Pavements are not for cycling. Time for pedestrians to stand their ground – Stephen Jardine

Real cyclists know the rules of the road, including the 1984 law banning them from the pavement

I saw him from quite a distance. Me walking to the shops, him cycling towards me on his food delivery bike. He had the obligatory oversized headphones on but that shouldn’t affect his eyesight and yet the distance between us was closing fast. I looked around at the road, it was wide and quiet yet for whatever reason he’d chosen to ride on the pavement, where he seemed convinced he had right of way.

Years ago I might have stepped aside but instead I looked him in the eye right until he swerved and dropped down onto the road. Nothing was said but I was ready with a variation of “get off the pavement” which has been deployed several times over the summer.

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We seem to be in the midst of an epidemic of cyclists on pavements. Despite it being an offence under section 129(5) of the Roads Scotland Act 1984, it is something you will now see every day. Where young children are involved, it’s understandable. For the inexperienced, our roads can be terrifying.

However, that’s not the problem here. The issue is adults who seem never to have read the Highway Code, particularly rule 54 which states “you must not cycle on a pavement”. Some may just be confused. The baffling layout of pavements and cycle lanes in some places might lead to lines being blurred.

Stepping off the tram on Leith Walk in Edinburgh I’ve unwittingly ended up in the path of an oncoming bike and that was my fault. So it’s quite possible some cyclists might start in a bike lane and end up on a pavement. Others are perhaps worried about potholes and fear a fall given the dilapidated state of the roads and that is understandable.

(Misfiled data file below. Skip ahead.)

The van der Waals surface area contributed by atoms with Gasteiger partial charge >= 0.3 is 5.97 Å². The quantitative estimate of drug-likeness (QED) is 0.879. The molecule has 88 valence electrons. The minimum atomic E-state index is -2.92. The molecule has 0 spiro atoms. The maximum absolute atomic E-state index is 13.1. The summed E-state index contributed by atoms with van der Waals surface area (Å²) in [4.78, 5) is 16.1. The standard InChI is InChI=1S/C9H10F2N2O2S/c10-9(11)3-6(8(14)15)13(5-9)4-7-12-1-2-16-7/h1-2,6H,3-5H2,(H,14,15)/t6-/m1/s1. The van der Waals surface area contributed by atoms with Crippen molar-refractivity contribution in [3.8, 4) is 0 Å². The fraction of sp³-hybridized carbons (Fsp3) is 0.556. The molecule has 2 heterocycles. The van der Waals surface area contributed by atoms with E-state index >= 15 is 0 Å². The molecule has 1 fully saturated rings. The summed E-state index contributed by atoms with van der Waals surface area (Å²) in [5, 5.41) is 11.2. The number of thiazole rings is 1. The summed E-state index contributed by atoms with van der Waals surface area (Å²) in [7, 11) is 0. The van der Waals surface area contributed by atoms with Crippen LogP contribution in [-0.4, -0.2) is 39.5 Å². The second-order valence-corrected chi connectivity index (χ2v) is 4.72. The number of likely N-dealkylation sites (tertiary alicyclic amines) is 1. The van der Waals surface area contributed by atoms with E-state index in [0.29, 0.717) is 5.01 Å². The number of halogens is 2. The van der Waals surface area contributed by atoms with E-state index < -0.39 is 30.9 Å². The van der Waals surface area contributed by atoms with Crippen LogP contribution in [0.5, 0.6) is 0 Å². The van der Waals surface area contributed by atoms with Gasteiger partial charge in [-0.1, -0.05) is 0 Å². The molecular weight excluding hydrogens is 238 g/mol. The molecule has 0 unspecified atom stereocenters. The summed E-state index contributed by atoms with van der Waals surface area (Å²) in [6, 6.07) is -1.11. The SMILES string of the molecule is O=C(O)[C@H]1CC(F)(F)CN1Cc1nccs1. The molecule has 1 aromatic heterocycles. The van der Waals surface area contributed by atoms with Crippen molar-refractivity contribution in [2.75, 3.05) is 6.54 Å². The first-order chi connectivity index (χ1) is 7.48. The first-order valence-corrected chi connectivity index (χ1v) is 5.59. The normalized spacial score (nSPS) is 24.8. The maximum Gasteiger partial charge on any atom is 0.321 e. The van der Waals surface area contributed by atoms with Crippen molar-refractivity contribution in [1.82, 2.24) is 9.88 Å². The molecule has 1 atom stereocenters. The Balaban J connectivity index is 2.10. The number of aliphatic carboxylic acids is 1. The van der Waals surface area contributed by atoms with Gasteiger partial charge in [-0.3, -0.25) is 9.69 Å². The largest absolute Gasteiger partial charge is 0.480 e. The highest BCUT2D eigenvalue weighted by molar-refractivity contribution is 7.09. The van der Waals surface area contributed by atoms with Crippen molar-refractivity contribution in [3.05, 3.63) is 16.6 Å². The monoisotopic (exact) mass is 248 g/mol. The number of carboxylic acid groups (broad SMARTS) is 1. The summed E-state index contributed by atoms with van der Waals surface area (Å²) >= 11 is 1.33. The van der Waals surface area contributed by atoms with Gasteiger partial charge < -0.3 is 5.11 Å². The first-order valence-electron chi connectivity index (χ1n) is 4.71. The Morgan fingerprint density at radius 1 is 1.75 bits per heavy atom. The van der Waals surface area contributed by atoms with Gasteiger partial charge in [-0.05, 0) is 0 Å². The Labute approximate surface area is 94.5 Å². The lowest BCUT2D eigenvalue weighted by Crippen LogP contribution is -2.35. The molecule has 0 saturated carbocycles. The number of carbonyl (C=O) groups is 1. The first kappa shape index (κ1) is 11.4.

However, others just seem not to care where they cycle and food delivery couriers are without doubt the worst offenders. No meeting of metal and flesh is ever going to end well but with most riding electric bikes with a top speed of 15 mph, an accident is literally waiting to happen, particularly when staff on zero-hours contracts are under pressure to make deliveries on time.

The fact that no one has been injured so far is probably down to how polite most people are. The elderly and parents with pushchairs will squeeze up against the wall to let bikes on the pavement past with only a tut or quiet groan but that simply exacerbates the problem. The more that happens, the more they think they can do it.

The police should be enforcing the law but they have enough to do and catching offenders in the act is tricky. So instead it’s up to the rest of us. Politely and calmly, we can stand our ground and point out that bicycles belong on the road and they should not be riding on the pavement. I’m not suggesting a confrontation, just a reinforcement of the fact that they should not be there.

It’s never real cyclists. They know the rules and are conscious of the need for everyone to have space. The issue here is a minority displaying arrogance mixed in with a healthy dose of ignorance and the outcome is going to be a tragic headline in this paper unless something changes.

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